New Sasol GTC cars set for thrills

The iconic Grand Prix Circuit will present a new challenge to the GTC drivers as they tackle the country’s fastest racetrack on June 16.

Suzuki’s new Swift hatch and sedan in SA

Suzuki kicks off its new model assault with an all new Swift hatchback and standalone sedan called the Dzire.

Guilt-free 300kW performance

2010-02-25 07:58
Vehicle Specs
Manufacturer Lotus
Model Evora E414
Engine Dual electric, 1.2l petrol
Power 300kW
Torque 800Nm (400Nm limited)
Transmission Single ratio
Zero To Hundred 4.2 seconds
Innovative performance car manufacturer, Lotus, will preview perhaps the most convincing hybrid yet at Geneva next week – its Evora 414E.

Always keen for an engineering challenge, the designers and technicians at Hethel have not simply installed a battery pack into the Evora to reduce the load on its 3.5l V6 petrol engine.

Instead, Lotus has come up with a comprehensive hybrid engineering solution which addresses the need for lower emissions and consumption, whilst still optimising dynamics.

The Evora 414E’s configuration boasts two rear mounted electric motors and a 1.2l tri-cylinder petrol engine.

Unlike many conventional hybrids the 35kW petrol engine never directly powers any of the drive wheels; it charges an onboard lithium polymer batter pack instead, which adds 56km of range.

Lotus claims the Evora 414E’s total hybrid range is nearly 500km, though we doubt you’ll get particularly far employing all the performance on offer.

It dispatches the 0-100km/h benchmark sprint in a whisper over four seconds – that’s properly fast, even when judged at the radical end of the performance car scale.

This is the 3.5l V6 Evora. Neat proportions, plenty of space inside thanks to clever packaging. Expect the E414 to add a glass roof.

300kW - yes please

The Evora E414’s electric motors each feed one of the rear drive wheels, with individual output limited to 150kW and 400Nm per wheel – which is plenty.

With each wheel boasting its own dedicated drive source, an intricate set of software algorithms are able to enact a range of dynamic behaviour. This enables true performance torque vectoring without the mechanical complexity of Porsche’s PVT system, for example.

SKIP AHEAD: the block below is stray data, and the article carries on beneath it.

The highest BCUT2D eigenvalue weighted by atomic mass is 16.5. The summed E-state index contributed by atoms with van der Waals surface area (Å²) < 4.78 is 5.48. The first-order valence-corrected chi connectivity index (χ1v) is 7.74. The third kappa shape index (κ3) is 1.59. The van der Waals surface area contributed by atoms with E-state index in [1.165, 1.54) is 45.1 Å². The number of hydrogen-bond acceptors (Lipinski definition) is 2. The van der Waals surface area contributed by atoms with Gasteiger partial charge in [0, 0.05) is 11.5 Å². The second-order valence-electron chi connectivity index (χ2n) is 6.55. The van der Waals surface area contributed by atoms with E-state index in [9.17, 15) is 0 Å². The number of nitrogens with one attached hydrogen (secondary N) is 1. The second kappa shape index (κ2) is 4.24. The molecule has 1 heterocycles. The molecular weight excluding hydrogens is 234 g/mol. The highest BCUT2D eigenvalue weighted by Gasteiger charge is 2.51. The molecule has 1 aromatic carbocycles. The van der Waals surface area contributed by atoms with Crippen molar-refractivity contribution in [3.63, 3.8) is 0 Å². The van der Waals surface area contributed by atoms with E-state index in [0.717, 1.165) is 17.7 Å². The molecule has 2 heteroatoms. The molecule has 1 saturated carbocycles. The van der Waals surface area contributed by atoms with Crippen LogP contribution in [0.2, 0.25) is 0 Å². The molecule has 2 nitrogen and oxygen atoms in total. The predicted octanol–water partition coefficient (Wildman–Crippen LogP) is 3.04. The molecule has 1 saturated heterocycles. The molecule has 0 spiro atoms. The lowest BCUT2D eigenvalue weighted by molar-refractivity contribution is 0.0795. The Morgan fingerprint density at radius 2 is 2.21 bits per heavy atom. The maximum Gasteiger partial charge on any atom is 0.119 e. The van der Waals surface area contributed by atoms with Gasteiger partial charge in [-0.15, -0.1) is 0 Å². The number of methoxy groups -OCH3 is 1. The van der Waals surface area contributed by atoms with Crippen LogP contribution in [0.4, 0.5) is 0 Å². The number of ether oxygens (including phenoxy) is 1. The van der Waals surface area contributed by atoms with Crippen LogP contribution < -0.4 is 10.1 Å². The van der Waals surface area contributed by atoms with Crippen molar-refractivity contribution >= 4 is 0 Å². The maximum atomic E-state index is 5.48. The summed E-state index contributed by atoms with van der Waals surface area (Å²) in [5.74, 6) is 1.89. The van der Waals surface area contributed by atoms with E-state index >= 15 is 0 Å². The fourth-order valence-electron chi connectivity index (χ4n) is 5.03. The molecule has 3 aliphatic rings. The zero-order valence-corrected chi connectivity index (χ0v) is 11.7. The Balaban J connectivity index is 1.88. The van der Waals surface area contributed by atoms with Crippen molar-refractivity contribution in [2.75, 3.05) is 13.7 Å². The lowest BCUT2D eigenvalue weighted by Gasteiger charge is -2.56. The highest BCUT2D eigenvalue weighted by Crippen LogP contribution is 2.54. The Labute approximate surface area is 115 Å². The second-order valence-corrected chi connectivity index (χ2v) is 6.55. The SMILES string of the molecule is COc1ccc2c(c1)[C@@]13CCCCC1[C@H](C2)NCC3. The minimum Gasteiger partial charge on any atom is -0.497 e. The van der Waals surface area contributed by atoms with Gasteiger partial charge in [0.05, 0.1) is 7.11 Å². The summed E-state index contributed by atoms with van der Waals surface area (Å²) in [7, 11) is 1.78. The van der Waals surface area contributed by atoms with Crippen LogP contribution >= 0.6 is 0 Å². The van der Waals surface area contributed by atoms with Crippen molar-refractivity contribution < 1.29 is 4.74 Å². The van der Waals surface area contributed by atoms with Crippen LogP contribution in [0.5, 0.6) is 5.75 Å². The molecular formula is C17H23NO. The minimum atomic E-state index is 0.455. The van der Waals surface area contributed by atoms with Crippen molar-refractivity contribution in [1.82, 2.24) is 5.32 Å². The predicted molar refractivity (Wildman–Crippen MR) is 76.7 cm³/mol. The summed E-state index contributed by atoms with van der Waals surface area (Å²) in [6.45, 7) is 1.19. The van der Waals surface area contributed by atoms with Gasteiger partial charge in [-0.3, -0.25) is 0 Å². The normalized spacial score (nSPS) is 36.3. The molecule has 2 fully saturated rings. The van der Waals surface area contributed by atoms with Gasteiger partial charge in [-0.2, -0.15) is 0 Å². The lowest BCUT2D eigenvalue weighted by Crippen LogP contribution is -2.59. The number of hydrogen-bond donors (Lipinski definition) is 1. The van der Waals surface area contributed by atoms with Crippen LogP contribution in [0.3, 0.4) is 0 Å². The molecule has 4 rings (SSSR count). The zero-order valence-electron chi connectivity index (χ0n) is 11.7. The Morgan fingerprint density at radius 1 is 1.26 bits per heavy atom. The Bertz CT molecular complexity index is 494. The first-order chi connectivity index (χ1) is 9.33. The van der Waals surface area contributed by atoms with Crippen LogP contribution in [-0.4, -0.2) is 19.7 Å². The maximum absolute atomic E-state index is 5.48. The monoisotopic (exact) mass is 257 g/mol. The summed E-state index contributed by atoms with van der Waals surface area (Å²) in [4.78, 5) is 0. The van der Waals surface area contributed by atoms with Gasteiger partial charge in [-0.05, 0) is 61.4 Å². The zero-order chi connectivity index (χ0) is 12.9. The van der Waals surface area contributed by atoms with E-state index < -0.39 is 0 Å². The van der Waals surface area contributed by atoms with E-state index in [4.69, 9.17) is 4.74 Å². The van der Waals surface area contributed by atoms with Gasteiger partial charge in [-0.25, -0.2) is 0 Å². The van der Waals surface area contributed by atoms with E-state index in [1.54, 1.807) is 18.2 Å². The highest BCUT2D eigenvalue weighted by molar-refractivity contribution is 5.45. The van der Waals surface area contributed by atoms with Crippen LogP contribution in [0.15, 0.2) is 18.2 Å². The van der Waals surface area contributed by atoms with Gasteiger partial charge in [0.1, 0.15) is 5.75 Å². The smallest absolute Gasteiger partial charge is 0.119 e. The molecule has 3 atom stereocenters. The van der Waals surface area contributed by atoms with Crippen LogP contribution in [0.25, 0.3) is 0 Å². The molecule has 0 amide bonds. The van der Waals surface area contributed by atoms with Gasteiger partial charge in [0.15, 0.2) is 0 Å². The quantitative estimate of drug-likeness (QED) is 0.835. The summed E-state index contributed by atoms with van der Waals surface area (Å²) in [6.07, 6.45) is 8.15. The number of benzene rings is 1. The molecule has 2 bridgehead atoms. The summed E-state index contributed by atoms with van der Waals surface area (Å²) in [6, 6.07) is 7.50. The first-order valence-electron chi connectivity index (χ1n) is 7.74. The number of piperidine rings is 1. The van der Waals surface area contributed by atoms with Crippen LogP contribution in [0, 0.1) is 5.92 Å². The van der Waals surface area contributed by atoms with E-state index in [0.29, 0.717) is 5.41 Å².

Think of Evora E414’s drive system as a limited-slip, fully-lockable and traditional open differential all in one – buoyed by virtually infinite adjustability, due to the generous range of electronic control available.

Evora E414’s dynamic validity does not end with a surfeit of electric drive power and some clever torque vectoring software.

Although the transmission only has a single forward ratio, more intelligent software engineering introduces seven artificial ‘gears’ into its shift-regime, ready to be actuated by the driver via a set of column-mounted paddle-shifters.

Standard Evora cabin will exchange the manual-shifter for paddles and add a serious sound-system to replicate internal combustion engine sounds. How cool is that?

In stereo?

Rounding off the engineers (very) lateral thinking towards Evora E414’s blend of dynamics and economy is an acoustics solution to the eerie din usually associated with hybrid cars. Let’s be honest: Tesla’s Roadster is a stunning little performance car, but a bit quiet – right?

To this end Lotus teamed up with Harman International to source a HALOsonice internal and external electronic sound synthesis system.

Essentially there are speakers inside and out which mimic the traditional sound of internal combustion performance motoring. This should keep potential E414 owners happy and pedestrians (cyclists too, probably) safe, as they’ll always hear the hybrid Evora motoring up behind them.

Lotus will officially unveil the Evora E414 on Monday at the Geneva motor show. Expect potential production scheduling to be announced then too – hopefully…

From where we are sitting, it appears to be a stunningly well thought out performance hybrid. Would you expect anything less from Hethel though?


There are new stories on the homepage. Click here to see them.